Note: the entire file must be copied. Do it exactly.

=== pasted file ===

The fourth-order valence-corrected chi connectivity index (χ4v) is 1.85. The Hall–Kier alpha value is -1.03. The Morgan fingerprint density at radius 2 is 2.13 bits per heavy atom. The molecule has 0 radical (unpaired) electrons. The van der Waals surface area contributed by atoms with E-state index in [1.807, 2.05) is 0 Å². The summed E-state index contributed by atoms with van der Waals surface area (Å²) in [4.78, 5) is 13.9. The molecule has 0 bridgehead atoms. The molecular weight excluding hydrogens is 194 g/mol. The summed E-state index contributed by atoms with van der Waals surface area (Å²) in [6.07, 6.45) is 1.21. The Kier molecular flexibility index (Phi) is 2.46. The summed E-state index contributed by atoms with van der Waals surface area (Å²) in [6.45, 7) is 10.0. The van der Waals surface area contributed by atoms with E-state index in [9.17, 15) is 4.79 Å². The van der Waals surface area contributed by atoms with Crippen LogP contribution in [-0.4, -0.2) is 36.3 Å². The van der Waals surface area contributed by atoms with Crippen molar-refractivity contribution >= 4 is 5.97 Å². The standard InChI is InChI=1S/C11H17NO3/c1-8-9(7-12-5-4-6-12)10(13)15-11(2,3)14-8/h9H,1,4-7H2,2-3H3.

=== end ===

The fourth-order valence-corrected chi connectivity index (χ4v) is 1.85. The Hall–Kier alpha value is -1.03. The Morgan fingerprint density at radius 2 is 2.13 bits per heavy atom. The molecule has 0 radical (unpaired) electrons. The van der Waals surface area contributed by atoms with E-state index in [1.807, 2.05) is 0 Å². The summed E-state index contributed by atoms with van der Waals surface area (Å²) in [4.78, 5) is 13.9. The molecule has 0 bridgehead atoms. The molecular weight excluding hydrogens is 194 g/mol. The summed E-state index contributed by atoms with van der Waals surface area (Å²) in [6.07, 6.45) is 1.21. The Kier molecular flexibility index (Phi) is 2.46. The summed E-state index contributed by atoms with van der Waals surface area (Å²) in [6.45, 7) is 10.0. The van der Waals surface area contributed by atoms with E-state index in [9.17, 15) is 4.79 Å². The van der Waals surface area contributed by atoms with Crippen LogP contribution in [-0.4, -0.2) is 36.3 Å². The van der Waals surface area contributed by atoms with Crippen molar-refractivity contribution >= 4 is 5.97 Å². The standard InChI is InChI=1S/C11H17NO3/c1-8-9(7-12-5-4-6-12)10(13)15-11(2,3)14-8/h9H,1,4-7H2,2-3H3.